Introduction In the last decade, several difficulty scoring systems (DSS) have been proposed to predict technical difficulty in laparoscopic liver resections (LLR). The present study aimed to investigate the ability of four DSS for LLR to predict operative, short-term, and textbook outcomes.Methods Patients who underwent LLR at a single tertiary referral center from January 2014 to June 2020 were included in the present study. Four DSS for LLR (Halls, Hasegawa, Kawaguchi, and Iwate) were investigated to test their ability to predict operative and postoperative complications. Machine learning algorithms were used to identify the most important DSS associated with operative and short-term outcomes.Results A total of 346 patients were included in the analysis, 28 (8.1%) patients were converted to open surgery. A total of 13 patients (3.7%) had severe (Clavien-Dindo >= 3) complications; the incidence of prolonged length of stay (> 5 days) was 39.3% (n = 136). No patients died within 90 days after the surgery. According to Halls, Hasegawa, Kawaguchi, and Iwate scores, 65 (18.8%), 59 (17.1%), 57 (16.5%), and 112 (32.4%) patients underwent high difficulty LLR, respectively.In accordance with a random forest algorithm, the Kawaguchi DSS predicted prolonged length of stay, high blood loss, and conversions and was the best performing DSS in predicting postoperative outcomes. Iwate DSS was the most important variable associated with operative time, while Halls score was the most important DSS predicting textbook outcomes. No one of the DSS investigated was associated with the occurrence of complication.Conclusions According to our results DDS are significantly related to surgical complexity and short-term outcomes, Kawaguchi and Iwate DSS showed the best performance in predicting operative outcomes, while Halls score was the most important variable in predicting textbook outcome. Interestingly, none of the DSS showed any correlation with or importance in predicting overall and severe postoperative complications.[GRAPHICS].

A machine learning analysis of difficulty scoring systems for laparoscopic liver surgery

Ruzzenente, Andrea;Bagante, Fabio;Poletto, Edoardo;Campagnaro, Tommaso;Conci, Simone;De Bellis, Mario;Pedrazzani, Corrado;Guglielmi, Alfredo
2022

Abstract

Introduction In the last decade, several difficulty scoring systems (DSS) have been proposed to predict technical difficulty in laparoscopic liver resections (LLR). The present study aimed to investigate the ability of four DSS for LLR to predict operative, short-term, and textbook outcomes.Methods Patients who underwent LLR at a single tertiary referral center from January 2014 to June 2020 were included in the present study. Four DSS for LLR (Halls, Hasegawa, Kawaguchi, and Iwate) were investigated to test their ability to predict operative and postoperative complications. Machine learning algorithms were used to identify the most important DSS associated with operative and short-term outcomes.Results A total of 346 patients were included in the analysis, 28 (8.1%) patients were converted to open surgery. A total of 13 patients (3.7%) had severe (Clavien-Dindo >= 3) complications; the incidence of prolonged length of stay (> 5 days) was 39.3% (n = 136). No patients died within 90 days after the surgery. According to Halls, Hasegawa, Kawaguchi, and Iwate scores, 65 (18.8%), 59 (17.1%), 57 (16.5%), and 112 (32.4%) patients underwent high difficulty LLR, respectively.In accordance with a random forest algorithm, the Kawaguchi DSS predicted prolonged length of stay, high blood loss, and conversions and was the best performing DSS in predicting postoperative outcomes. Iwate DSS was the most important variable associated with operative time, while Halls score was the most important DSS predicting textbook outcomes. No one of the DSS investigated was associated with the occurrence of complication.Conclusions According to our results DDS are significantly related to surgical complexity and short-term outcomes, Kawaguchi and Iwate DSS showed the best performance in predicting operative outcomes, while Halls score was the most important variable in predicting textbook outcome. Interestingly, none of the DSS showed any correlation with or importance in predicting overall and severe postoperative complications.[GRAPHICS].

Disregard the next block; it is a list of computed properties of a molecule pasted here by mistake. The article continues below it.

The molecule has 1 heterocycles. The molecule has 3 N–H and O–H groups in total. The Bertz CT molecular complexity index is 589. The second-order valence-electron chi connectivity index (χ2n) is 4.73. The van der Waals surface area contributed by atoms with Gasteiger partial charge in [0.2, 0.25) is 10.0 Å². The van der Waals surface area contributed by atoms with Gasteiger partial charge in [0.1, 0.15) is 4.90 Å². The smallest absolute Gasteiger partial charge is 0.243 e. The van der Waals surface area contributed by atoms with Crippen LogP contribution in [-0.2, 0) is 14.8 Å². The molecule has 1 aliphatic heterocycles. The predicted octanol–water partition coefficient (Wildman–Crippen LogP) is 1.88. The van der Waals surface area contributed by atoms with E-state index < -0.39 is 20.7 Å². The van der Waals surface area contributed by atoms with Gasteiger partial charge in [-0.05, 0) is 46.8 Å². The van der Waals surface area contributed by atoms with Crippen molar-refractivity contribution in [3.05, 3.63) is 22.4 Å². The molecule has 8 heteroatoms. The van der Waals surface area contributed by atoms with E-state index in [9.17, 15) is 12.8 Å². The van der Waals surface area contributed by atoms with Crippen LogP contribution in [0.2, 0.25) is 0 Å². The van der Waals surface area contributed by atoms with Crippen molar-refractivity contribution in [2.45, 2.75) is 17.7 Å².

Difficulty scoring system
Laparoscopic liver resection
Machine learning
Patient selection
Textbook outcome
Humans
Length of Stay
Retrospective Studies
Hepatectomy
Postoperative Complications
Machine Learning
Liver Neoplasms
Laparoscopy
File in questo prodotto:
Non ci sono file associati a questo prodotto.

I documenti in IRIS sono protetti da copyright e tutti i diritti sono riservati, salvo diversa indicazione.

Utilizza questo identificativo per citare o creare un link a questo documento: https://hdl.handle.net/11562/1078654
Citazioni
  • ???jsp.display-item.citation.pmc??? 0
  • Scopus ND
  • ???jsp.display-item.citation.isi??? 0
social impact